Southwell’s last major prose work, written in late 1591 or early 1592, is probably the most interesting from a historical and personal point of view. An Humble Supplication (1600) is a reply to the scurrilous royal proclamation of October 1591, which, besides stigmatizing the Catholic priests as unnatural subjects, baseborn, dissolute, and criminal ruffians, stated to the world that in England Catholics were punished solely for political, not religious, reasons. The Supplication is in the form of a petition to the queen, whom it exempts from direct knowledge of her ministers’ behavior. It rebuts the proclamation, point by point, and asks for mercy for the Catholic minority on grounds of equity and right. It includes an extremely interesting and well-informed explanation of the Babington Plot as a “sting operation” practiced upon “green wits” by “Master Secretary’s subtle and sifting wit,” and there is a description of the atrocities suffered by Catholic prisoners in the hands of Elizabeth’s legal officers that is a masterpiece of controlled indignation as well as a superb example of the power in controversy of the appeal to fact and reality:
Divers have been thrown into unsavory and dark dungeons, and brought so near starving, that some for famine have licked the very moisture off the walls; some have so far been consumed that they were hardly recovered to life. What unsufferable agonies we have been put to upon the rack, it is not possible to express, the feeling so far exceedeth all speech. Some with instruments have been rolled up together like a ball, and so crushed that the blood sprouted out at divers parts of their bodies.
Southwell’s minor works, A Short Rule of Good Life and the “Epistle to His Father” (published around 1596-7), like the rest of his writings, circulated in manuscript before publication. A Short Rule is a small handbook for the layman who wishes to live a devout life. Like all of Southwell’s prose, it draws upon the long tradition of Christian literature on its subject; and its style, plain and expository, is beautifully matched to its subject and purpose. Its adaptation to lay life of principles originally developed for conventual life is particularly interesting:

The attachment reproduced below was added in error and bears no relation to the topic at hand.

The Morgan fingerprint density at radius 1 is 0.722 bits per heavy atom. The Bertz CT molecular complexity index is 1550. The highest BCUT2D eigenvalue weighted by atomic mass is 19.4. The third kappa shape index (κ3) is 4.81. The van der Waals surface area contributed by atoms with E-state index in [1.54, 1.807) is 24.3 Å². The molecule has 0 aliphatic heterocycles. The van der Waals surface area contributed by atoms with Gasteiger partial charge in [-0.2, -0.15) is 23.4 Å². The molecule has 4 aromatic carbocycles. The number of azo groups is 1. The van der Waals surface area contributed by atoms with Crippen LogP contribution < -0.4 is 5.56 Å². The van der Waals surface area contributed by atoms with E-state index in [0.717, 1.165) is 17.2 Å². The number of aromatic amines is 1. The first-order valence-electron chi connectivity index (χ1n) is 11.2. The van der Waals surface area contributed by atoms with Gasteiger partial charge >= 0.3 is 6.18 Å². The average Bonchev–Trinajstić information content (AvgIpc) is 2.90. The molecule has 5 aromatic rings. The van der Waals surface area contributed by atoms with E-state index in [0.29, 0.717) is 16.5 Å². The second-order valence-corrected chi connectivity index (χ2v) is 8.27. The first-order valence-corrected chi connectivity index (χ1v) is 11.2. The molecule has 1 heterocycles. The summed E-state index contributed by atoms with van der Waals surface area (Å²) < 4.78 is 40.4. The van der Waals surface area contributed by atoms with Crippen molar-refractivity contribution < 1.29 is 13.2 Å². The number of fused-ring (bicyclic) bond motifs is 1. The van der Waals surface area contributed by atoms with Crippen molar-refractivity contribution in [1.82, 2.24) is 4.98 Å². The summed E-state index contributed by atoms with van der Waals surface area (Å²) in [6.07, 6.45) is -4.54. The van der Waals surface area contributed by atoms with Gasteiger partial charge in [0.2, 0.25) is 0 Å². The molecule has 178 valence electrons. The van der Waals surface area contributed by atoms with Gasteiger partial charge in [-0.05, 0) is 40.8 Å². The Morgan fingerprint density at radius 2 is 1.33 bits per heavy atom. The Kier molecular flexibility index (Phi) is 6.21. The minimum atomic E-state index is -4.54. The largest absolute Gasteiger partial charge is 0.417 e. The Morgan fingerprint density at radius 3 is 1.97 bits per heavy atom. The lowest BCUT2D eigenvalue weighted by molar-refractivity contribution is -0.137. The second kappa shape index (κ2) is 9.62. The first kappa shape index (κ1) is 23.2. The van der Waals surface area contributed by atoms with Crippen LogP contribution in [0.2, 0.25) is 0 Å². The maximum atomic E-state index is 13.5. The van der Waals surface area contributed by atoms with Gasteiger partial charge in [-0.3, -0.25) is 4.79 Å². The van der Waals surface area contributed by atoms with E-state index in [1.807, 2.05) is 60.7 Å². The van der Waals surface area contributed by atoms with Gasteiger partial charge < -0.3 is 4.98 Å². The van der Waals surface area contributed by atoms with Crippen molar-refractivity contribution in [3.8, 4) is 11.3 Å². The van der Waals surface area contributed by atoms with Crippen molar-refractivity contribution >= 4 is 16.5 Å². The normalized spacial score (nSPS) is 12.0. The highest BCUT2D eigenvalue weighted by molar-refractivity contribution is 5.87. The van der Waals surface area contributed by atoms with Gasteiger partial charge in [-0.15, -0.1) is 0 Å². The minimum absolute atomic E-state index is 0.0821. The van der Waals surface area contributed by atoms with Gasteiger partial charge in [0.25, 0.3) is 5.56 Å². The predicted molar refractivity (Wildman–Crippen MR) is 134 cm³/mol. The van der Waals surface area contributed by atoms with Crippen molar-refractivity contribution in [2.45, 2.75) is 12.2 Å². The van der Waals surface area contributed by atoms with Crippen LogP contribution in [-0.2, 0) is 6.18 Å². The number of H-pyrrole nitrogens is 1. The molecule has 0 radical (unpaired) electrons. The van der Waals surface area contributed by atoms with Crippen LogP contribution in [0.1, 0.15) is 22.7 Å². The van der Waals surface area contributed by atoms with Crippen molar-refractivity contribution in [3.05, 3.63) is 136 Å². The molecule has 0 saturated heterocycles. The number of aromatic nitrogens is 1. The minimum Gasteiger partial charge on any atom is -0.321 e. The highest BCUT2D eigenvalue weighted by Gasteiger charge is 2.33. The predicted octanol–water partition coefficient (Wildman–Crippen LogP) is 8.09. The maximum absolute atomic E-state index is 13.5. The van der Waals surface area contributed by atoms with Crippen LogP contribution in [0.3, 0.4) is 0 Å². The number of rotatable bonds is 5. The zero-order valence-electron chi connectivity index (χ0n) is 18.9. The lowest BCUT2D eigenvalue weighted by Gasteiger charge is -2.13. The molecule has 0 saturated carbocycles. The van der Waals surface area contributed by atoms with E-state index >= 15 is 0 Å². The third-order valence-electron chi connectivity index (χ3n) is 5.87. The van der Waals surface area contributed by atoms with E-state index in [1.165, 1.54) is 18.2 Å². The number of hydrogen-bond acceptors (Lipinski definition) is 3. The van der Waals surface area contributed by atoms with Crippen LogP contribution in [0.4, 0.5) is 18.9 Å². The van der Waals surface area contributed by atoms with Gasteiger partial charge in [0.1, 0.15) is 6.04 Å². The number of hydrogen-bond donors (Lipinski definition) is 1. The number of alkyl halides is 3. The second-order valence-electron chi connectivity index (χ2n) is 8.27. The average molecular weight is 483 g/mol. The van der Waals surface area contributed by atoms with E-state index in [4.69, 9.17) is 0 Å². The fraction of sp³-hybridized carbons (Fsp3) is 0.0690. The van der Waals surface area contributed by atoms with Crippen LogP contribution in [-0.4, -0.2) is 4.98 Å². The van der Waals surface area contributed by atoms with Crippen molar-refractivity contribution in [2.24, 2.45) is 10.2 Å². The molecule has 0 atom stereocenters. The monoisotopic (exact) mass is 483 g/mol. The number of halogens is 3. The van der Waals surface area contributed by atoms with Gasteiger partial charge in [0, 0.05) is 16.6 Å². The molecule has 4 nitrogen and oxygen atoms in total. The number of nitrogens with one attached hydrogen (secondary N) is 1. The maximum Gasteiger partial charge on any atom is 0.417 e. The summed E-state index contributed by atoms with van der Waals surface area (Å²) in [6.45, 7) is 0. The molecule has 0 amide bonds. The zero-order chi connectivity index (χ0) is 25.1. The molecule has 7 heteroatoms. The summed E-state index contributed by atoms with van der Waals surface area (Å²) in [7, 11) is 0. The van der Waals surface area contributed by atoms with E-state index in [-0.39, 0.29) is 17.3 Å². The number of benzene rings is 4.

After prayer, on working days, I must go presently about some work or exercise that may be of some profit, and of all other things take heed of idleness, the mother of all vices. Towards eleven (if company and other more weighty causes will permit) I may meditate a little and call to mind how I have spent the morning, asking God grace to spend the afternoon better.
Southwell’s advice on running a household, bringing up children, looking after servants, and spending time wisely places him in the company of contemporaries such as the Calvinist William Perkins. A Short Rule, like Perkins’s Government of the Tongue, is a founding document of Christian social and domestic life in the modern world. It is not surprising that A Short Rule, like Robert Persons’s Book of Resolution, circulated in versions edited for Protestant use.
Unlike his prose, and with the exception of three topical poems (on Mary, Queen of Scots, on Philip Howard’s condemnation, and on Lady Margaret Sackville’s death), Southwell’s poetry cannot be dated any more closely than within the six years of his English pastorate: 1586-1592. To judge from the dedicatory letter, “The Author to His Loving Cousin,” Southwell prepared a collection of his short lyrics, but no example of this text exists. What survives are manuscript copies of a collection of 52 lyrics put together probably after Southwell’s arrest by someone who was, in effect, a literary executor. One of these manuscripts includes a copy of the long poem Saint Peter’s Complaint, which also exists in a copy made by a Catholic called Mowle. These manuscript copies were prepared by and circulated mostly, but not wholly, among Catholics. The poems became sufficiently well known to become a valuable literary property at the time of Southwell’s death; hence the publication in 1595 of two volumes, Saint Peter’s Complaint and Moeoniae, their contents undoubtedly derived from collections made by Catholic copyists but edited to remove ostentatiously Catholic material and arranged to suit the publishers.